Farm-fresh finds: Local garlic scapes freshen up traditional pesto
How's your summer going? Mine has been glorious, full of new and interesting vegetables picked up on sunny Saturdays at the North Adams farmers market.
My husband and I wake up early, have coffee on the deck of our new house, then head down to the parking lot across from Mass MoCA to see what we're filling our bags with this week.
This is our first experience with community supported agriculture, and we're loving it. Knowing the people growing your food certainly provides extra motivation to use every last bit of it, and so far, nothing has gone to waste.
It's not my first experience with local agriculture, though; you might remember that I spent last summer visiting Berkshire farmers for my column in Berkshires Week, "In Their Field," which often included a recipe. I am happy to be back in The Eagle, now once a month on the food page, to share my best farm-fresh recipes with you.
This week, our farmers, Michael Gallagher and Ashley Amsden of Square Roots Farm in Lanesborough, offered take-what-you-want garlic scapes as part of our share, and I crammed quite a lot of them into my reusable bag with the intention of making garlic scape pesto. It's a little tangier than pesto and retains a beautiful, bright green color.
You can freeze it for a couple of months, which is great when you have to eat your way through a mountain of leafy greens.
We ate it twirled around some standard linguini with some cannellini beans for extra protein. Later this week, I think I'm going to use it on a pizza or rub it on some salmon.
Garlic Scape Pesto
Makes around 112-2 cups
15-20 garlic scapes, roughly chopped
1 cup grated parmesan
5 tablespoons olive oil (or add more to taste)
4 tablespoons pine nuts
1 tablespoon lemon juice
Salt and pepper to taste
Throw ingredients in your food processor (you can use an immersion blender, too) and pulse until mixture becomes smooth. Use on pasta immediately, or freeze in a plastic container (or make pesto ice cubes, if that's your thing, and store them in a freezer bag).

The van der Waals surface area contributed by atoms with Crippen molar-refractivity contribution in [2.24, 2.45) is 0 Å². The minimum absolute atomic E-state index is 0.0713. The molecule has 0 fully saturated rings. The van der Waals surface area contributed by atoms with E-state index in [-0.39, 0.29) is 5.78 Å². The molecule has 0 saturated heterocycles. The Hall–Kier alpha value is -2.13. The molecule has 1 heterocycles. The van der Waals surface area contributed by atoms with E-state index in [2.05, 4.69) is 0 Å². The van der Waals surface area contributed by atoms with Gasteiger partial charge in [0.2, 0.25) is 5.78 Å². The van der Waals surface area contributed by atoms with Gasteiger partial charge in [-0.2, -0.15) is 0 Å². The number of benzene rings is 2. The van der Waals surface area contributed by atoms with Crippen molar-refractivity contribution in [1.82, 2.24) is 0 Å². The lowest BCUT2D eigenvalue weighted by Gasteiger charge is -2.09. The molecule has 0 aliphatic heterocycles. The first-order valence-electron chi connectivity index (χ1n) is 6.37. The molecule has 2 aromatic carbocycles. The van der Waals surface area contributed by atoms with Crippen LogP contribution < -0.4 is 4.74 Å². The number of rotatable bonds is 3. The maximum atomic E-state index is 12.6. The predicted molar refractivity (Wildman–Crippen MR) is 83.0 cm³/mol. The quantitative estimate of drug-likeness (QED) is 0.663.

Another thing I made this week was roasted beet hummus -- one of my favorite hummus varieties. The roasted beets make the hummus extra velvety -- and deep pinkish purple. Summer food should look summery, I think.
Roasted Beet Hummus
3 beets, peeled and rubbed with salt and olive oil (reserve beet greens for another time -- they're great simply sauteed)
2 cans chickpeas
1 tablespoon tahini
4 tablespoons olive oil
1 teaspoon cumin
Pinch of salt or more to taste
Preheat oven to 350. Place beets in a dish and roast for 30 minutes or until soft. Let cool, then chop roughly.
Rinse chickpeas. In a large bowl, stir chickpeas, chopped beets, oil, tahini, cumin and salt; process with food processor or immersion blender until all beets are incorporated and texture is smooth (no beet flecks or chunks!).
Serve with crackers, veggies, flatbread, etc.
I ate some over a salad with CSA lettuce, quinoa and leftover grilled corn on Monday; it was really good and really filling.
I'll be sharing my best farm-fresh recipes with you every month from now on. Supporting our farmers is integral to this community, and it doesn't have to be expensive, laborious or daunting.
If you've got a good recipe, I'd love to hear it! Email me at Francesca.B.Olsen@gmail.com.
TALK TO US
If you'd like to leave a comment (or a tip or a question) about this story with the editors, please email us. We also welcome letters to the editor for publication; you can do that by filling out our letters form and submitting it to the newsroom.